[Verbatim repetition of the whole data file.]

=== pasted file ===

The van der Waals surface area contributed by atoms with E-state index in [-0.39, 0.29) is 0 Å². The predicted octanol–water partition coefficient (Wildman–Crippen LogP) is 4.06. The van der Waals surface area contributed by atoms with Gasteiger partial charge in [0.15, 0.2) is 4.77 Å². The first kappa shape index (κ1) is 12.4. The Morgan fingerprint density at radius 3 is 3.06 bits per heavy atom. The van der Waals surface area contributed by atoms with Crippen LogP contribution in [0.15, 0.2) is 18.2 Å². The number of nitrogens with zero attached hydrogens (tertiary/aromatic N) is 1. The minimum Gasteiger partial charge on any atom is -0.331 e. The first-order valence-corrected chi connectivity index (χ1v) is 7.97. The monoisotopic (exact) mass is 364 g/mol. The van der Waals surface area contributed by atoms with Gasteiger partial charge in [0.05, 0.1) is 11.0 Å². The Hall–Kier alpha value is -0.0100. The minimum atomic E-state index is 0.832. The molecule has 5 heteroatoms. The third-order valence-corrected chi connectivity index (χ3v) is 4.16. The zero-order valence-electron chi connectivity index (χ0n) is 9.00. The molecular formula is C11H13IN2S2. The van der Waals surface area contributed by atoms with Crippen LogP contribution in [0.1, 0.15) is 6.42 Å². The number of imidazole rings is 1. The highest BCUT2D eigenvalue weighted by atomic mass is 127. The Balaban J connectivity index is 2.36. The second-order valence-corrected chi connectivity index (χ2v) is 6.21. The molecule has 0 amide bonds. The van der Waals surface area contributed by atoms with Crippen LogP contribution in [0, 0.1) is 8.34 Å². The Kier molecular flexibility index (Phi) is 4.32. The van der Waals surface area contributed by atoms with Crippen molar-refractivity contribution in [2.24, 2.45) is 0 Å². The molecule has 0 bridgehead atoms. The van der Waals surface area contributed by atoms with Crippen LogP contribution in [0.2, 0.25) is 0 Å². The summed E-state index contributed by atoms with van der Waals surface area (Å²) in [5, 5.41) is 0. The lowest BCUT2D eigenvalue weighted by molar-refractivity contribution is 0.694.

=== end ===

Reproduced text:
The van der Waals surface area contributed by atoms with E-state index in [-0.39, 0.29) is 0 Å². The predicted octanol–water partition coefficient (Wildman–Crippen LogP) is 4.06. The van der Waals surface area contributed by atoms with Gasteiger partial charge in [0.15, 0.2) is 4.77 Å². The first kappa shape index (κ1) is 12.4. The Morgan fingerprint density at radius 3 is 3.06 bits per heavy atom. The van der Waals surface area contributed by atoms with Crippen LogP contribution in [0.15, 0.2) is 18.2 Å². The number of nitrogens with zero attached hydrogens (tertiary/aromatic N) is 1. The minimum Gasteiger partial charge on any atom is -0.331 e. The first-order valence-corrected chi connectivity index (χ1v) is 7.97. The monoisotopic (exact) mass is 364 g/mol. The van der Waals surface area contributed by atoms with Gasteiger partial charge in [0.05, 0.1) is 11.0 Å². The Hall–Kier alpha value is -0.0100. The minimum atomic E-state index is 0.832. The molecule has 5 heteroatoms. The third-order valence-corrected chi connectivity index (χ3v) is 4.16. The zero-order valence-electron chi connectivity index (χ0n) is 9.00. The molecular formula is C11H13IN2S2. The van der Waals surface area contributed by atoms with Crippen LogP contribution in [0.1, 0.15) is 6.42 Å². The number of imidazole rings is 1. The highest BCUT2D eigenvalue weighted by atomic mass is 127. The Balaban J connectivity index is 2.36. The second-order valence-corrected chi connectivity index (χ2v) is 6.21. The molecule has 0 amide bonds. The van der Waals surface area contributed by atoms with Crippen LogP contribution in [0, 0.1) is 8.34 Å². The Kier molecular flexibility index (Phi) is 4.32. The van der Waals surface area contributed by atoms with Crippen molar-refractivity contribution in [2.24, 2.45) is 0 Å². The molecule has 0 bridgehead atoms. The van der Waals surface area contributed by atoms with Crippen LogP contribution in [0.2, 0.25) is 0 Å². The summed E-state index contributed by atoms with van der Waals surface area (Å²) in [5, 5.41) is 0. The lowest BCUT2D eigenvalue weighted by molar-refractivity contribution is 0.694.